1850 United States census
Seventh U.S. national census seeing 35.9% increase since 1840 / From Wikipedia, the free encyclopedia
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The United States census of 1850 was the seventh census of the United States. Conducted by the Census Office, it determined the resident population of the United States to be 23,191,876—an increase of 35.9 percent over the 17,069,453 persons enumerated during the 1840 census. The total population included 3,204,313 slaves.
|1850 United States census|
|Total population||23,191,876 ( 35.9%)|
|Most populous ||New York|
|Least populous ||Florida|
Although the official date of the census date was June 1, 1850, completed census forms indicate that the surveys continued to be made throughout the rest of the year.
This was the first census where there was an attempt to collect information about every member of every household; women and children were named. Slaves were included by gender and estimated age on Slave Schedules, listed by the name of the owner. Prior to 1850, census records had recorded only the name of the head of the household and broad statistical accounting of other household members (three children under age five, one woman between the age of 35 and 40, etc.). This was also the first census to ask about place of birth of free residents.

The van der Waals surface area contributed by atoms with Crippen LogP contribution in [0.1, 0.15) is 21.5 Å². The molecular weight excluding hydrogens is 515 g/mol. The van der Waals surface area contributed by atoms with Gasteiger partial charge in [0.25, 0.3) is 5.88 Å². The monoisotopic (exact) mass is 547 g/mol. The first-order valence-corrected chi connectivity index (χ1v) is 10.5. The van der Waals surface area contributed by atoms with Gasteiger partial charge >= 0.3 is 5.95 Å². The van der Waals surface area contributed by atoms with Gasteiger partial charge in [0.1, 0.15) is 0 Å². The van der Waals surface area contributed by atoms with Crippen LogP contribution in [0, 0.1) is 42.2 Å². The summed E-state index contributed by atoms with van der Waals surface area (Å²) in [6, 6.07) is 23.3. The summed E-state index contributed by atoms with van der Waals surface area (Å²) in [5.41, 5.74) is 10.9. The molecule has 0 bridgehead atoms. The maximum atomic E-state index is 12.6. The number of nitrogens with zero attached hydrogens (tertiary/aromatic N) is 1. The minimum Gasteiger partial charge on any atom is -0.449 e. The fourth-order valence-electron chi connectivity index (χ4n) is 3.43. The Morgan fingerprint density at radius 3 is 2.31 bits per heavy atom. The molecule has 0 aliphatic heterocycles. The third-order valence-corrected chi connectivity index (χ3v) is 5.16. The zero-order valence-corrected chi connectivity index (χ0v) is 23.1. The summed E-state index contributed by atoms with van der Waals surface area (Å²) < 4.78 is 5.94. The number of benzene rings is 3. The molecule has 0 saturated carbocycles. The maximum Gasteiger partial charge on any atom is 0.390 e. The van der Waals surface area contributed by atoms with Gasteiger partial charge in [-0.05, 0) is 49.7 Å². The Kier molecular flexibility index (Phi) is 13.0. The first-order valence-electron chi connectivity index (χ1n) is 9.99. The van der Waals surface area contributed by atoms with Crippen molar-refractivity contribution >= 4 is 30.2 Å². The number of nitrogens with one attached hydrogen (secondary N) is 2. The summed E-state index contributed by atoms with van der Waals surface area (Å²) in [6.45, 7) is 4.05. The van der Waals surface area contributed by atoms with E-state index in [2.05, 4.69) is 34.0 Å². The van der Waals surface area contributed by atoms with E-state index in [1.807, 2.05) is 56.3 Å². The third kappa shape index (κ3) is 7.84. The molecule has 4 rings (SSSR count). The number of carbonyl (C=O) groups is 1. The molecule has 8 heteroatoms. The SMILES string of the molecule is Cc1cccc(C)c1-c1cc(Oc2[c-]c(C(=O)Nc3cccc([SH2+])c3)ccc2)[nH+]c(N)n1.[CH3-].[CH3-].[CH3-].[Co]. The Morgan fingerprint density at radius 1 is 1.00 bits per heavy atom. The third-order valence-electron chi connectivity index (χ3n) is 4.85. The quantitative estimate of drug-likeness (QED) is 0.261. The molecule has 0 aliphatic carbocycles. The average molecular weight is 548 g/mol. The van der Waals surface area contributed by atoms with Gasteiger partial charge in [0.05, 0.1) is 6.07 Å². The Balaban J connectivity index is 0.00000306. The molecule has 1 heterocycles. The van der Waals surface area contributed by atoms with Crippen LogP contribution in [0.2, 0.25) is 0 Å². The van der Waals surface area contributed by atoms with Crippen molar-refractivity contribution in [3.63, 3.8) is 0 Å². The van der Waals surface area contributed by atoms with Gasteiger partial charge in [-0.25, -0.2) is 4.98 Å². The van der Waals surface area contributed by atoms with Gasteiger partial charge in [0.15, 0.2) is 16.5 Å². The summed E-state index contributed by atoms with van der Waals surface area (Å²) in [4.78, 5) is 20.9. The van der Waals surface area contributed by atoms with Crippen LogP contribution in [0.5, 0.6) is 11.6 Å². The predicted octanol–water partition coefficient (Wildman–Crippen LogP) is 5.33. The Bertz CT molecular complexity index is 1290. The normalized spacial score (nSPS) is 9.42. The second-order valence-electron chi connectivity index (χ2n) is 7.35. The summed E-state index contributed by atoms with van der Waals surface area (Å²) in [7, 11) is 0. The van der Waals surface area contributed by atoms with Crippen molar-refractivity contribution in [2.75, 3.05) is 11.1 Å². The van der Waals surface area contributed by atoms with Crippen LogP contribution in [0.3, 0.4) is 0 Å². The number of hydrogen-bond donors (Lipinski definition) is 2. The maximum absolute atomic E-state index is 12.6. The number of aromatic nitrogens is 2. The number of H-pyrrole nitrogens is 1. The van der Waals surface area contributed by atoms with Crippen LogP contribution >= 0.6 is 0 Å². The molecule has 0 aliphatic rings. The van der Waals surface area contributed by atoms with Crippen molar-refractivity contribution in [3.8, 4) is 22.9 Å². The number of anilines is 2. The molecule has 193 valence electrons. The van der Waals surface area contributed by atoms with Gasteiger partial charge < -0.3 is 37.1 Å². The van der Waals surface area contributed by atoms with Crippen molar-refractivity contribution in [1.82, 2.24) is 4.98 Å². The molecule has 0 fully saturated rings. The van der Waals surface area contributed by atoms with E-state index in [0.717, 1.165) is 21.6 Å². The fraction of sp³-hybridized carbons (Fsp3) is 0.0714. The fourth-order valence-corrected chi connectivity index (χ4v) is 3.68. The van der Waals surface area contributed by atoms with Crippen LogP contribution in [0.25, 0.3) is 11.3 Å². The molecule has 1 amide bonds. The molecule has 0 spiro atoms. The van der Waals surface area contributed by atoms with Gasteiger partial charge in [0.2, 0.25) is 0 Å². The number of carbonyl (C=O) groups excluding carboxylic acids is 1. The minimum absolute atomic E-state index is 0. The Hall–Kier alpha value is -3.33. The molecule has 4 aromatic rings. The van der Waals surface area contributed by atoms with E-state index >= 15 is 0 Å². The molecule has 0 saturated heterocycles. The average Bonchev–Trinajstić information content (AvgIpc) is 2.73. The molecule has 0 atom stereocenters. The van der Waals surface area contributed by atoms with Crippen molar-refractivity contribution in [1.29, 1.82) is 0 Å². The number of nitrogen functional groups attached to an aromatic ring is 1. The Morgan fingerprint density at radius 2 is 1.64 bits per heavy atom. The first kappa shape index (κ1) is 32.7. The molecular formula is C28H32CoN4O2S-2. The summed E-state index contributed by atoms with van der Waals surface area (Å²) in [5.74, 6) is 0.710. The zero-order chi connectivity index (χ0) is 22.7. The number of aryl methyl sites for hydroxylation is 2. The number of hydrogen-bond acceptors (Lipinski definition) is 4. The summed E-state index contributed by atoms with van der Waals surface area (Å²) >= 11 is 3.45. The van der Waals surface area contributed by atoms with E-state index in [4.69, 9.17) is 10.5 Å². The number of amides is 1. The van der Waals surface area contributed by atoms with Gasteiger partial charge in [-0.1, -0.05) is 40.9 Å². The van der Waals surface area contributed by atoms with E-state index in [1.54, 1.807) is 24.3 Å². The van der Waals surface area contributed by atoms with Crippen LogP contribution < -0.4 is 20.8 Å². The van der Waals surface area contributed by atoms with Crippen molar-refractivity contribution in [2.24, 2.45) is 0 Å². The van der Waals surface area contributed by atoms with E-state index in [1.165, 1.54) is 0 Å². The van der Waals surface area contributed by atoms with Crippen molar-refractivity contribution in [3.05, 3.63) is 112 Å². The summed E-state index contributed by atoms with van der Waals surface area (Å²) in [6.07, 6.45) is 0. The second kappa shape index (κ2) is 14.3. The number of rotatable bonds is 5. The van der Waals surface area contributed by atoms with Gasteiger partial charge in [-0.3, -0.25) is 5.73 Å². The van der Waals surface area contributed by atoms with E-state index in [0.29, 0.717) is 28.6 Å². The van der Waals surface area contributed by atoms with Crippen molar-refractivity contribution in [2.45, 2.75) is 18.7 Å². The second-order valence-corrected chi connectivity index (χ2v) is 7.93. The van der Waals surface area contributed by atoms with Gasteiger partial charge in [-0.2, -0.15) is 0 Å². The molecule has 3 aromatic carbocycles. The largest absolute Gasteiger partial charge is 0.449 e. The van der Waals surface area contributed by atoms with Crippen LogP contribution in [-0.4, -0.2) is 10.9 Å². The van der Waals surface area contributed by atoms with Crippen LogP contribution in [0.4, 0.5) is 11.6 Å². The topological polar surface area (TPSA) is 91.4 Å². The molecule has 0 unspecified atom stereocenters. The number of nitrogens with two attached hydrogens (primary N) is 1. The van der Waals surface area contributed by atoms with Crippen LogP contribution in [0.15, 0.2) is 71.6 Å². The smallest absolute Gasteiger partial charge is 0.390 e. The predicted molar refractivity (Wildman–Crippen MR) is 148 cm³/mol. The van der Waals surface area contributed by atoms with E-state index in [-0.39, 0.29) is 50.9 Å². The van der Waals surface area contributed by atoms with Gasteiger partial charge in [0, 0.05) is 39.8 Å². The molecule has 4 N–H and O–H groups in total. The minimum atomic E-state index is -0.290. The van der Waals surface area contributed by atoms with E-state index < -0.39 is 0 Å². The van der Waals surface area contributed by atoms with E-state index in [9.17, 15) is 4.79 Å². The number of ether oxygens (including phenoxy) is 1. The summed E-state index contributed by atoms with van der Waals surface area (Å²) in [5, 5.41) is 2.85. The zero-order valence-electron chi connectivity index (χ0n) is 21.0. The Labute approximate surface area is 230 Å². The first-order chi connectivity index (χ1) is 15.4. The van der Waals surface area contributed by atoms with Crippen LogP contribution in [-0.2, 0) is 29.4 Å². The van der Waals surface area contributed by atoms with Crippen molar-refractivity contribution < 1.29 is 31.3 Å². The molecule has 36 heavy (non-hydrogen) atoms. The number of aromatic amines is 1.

Hinton Rowan Helper made extensive use of the 1850 census results in his influential anti-slavery book The Impending Crisis of the South (1857).